- Be involved with analytics and make decisions based on the data.
- Be an excellent communicator who can communicate cross functionally with all departments in the company, from HR to risk management partners.
- Make insightful recommendations to minimise exposure or seize opportunities to capitalise on industry developments.
- Manage cross functionally with technology, telematics, sustainability, logistics and safety.
Consider how new legislation continues to impact fleet management companies. Legislation might begin to include taxes or penalties related to carbon footprint or fuel consumption, which, in turn, could impact the types of vehicles being purchased to comply with new standards for fuel consumption.
Fleet managers play a significant role in managing compliance for both vehicles and drivers, which will eventually impact the next evolution of types of vehicles being purchased and used, and the skill set of drivers that will be put on the road. The role will continue to be integral in FMCs because it combines data and analytics, providing value to any company in this increasingly technology-driven world.
Top Three Challenges Facing Fleet Managers
- Cost Reduction — The call to reduce costs is in the forefront of most FMCs' operating plans, posing a considerable challenge to fleet managers who already run highly efficient fleet operations. The ability to analyse and make suggestions while taking into account fluctuating vehicle costs, a volatile fuel market and unexpected expenses that arise, will be increasingly important in helping FMCs reduce costs.
- Fuel Consumption — Among the most burdensome tasks for fleet managers is managing fuel costs and identifying ways to decrease this expense. Fuel prices are difficult to forecast and, as a result, make planning a budget challenging. Additionally, auditing fuel reports and making operational changes can place even higher demands on a fleet manager's already limited time and resources.
- Driver Safety/Productivity — Managers need to implement safety education programmes, understand current regulations and utilise predictive analytics in order to reduce preventable accidents and the associated repair costs, downtime and liability. Enabling driver productivity through technology can also lead to challenges with driver safety, making driver education on proper uses of technology imperative.
Telematics Vehicle Tracking Technology
Telematics can be broadly described as any integrated use of telecommunications, with information and communications technology. The technology is able to send, receive and store information relating to remote objects (such as vehicles) via telecommunication devices.
In the automotive industry, telematics describes the in-vehicle communication device, services and applications used in vehicles using Global Positioning System (GPS) receivers. Telematics can be used to help fleets improve driver safety, lower fuel consumption, reduce carbon emissions, reduce costs, increase uptime, improve asset utilisation and manage compliance.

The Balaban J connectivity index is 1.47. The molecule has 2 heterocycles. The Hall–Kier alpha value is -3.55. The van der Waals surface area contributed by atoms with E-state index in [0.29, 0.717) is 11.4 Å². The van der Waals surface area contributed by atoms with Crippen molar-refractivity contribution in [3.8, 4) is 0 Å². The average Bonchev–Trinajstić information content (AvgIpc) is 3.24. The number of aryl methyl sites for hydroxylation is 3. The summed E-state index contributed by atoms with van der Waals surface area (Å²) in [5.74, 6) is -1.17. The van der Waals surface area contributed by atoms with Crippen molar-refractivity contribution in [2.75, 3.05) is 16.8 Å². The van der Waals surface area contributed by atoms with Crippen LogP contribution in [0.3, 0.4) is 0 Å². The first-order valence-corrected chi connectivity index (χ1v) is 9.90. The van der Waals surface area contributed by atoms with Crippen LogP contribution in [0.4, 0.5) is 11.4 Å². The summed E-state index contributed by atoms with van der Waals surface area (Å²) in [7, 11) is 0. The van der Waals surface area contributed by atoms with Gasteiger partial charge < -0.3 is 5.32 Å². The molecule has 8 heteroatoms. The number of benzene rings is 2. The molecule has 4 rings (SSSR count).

Fleet Management Software
Fleet Management Software (FMS) is computer software that allows a person to manage some or all of the tasks associated with managing a fleet of vehicles. Specific tasks include vehicle, driver and incident management and tracking. The purpose of it is to simplify, streamline and improve the end-to-end management and automation of a fleet. When telematics are used, fleet managers can implement smart solutions to achieve and ensure the following:
- Manage route optimisation
- Ensure driver safety and compliance
- Receive notifications for preventative maintenance
- Reduce fuel and maintenance costs
- Manage assets
- Help driver compliance with policies and regulations
The Evolution of Fleet Tracking
Fleet tracking has evolved to include data and technology through system integration, Internet of Things (IoT) and fleet connectivity.
Connectivity starts the moment a driver steps into the depot. With e-logs, drivers can access an app for Hours of Service, vehicle inspections and messaging right from a smartphone or tablet. Once the driver logs in and selects a vehicle, everything about the trip is recorded including date, time, location and odometer reading. The driver checks in only to update duty status, record vehicle inspection reports and report any potential defects. Minimal interaction is required so the driver can stay focused on the road.
With Software Development Kits (SDKs) and Application Programming Interfaces (APIs), fleets can link operations with the back office (human resources, finance and administration). They can automate processes, reduce the cost of doing business and get the most value from their data.
Fleets can streamline customer service through integration of telematics with navigation and transport management systems (TMSs). Carriers can track the progress of deliveries in real time and report more accurate arrival times to the customer.
Key Integrations for Fleet Management:
- Real-time navigation
- Route optimisation
- Vehicle diagnostics and maintenance
- Advanced collision prevention
- Safety and compliance reporting
- In-vehicle verbal feedback
- Driver ID system
With telematics and FMS, fleet managers have access to sophisticated vehicle diagnostic reporting, asset tracking and insight into driver behaviours. With this available data, fleet managers can gain new insight into their business, allowing for improvements and efficiencies to be made. The integration of telematics and FMS helps in all areas of a fleet manager's job such as managing finances, optimising logistics, increasing productivity and providing tools that allow for more in-depth analysis of available data.
Would you like to know more? Visit our fleet management industries page to see what we offer for your specific industry.
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Geotab's blog posts are intended to provide information and encourage discussion on topics of interest to the telematics community at large. Geotab is not providing technical, professional or legal advice through these blog posts. While every effort has been made to ensure the information in this blog post is timely and accurate, errors and omissions may occur, and the information presented here may become out-of-date with the passage of time.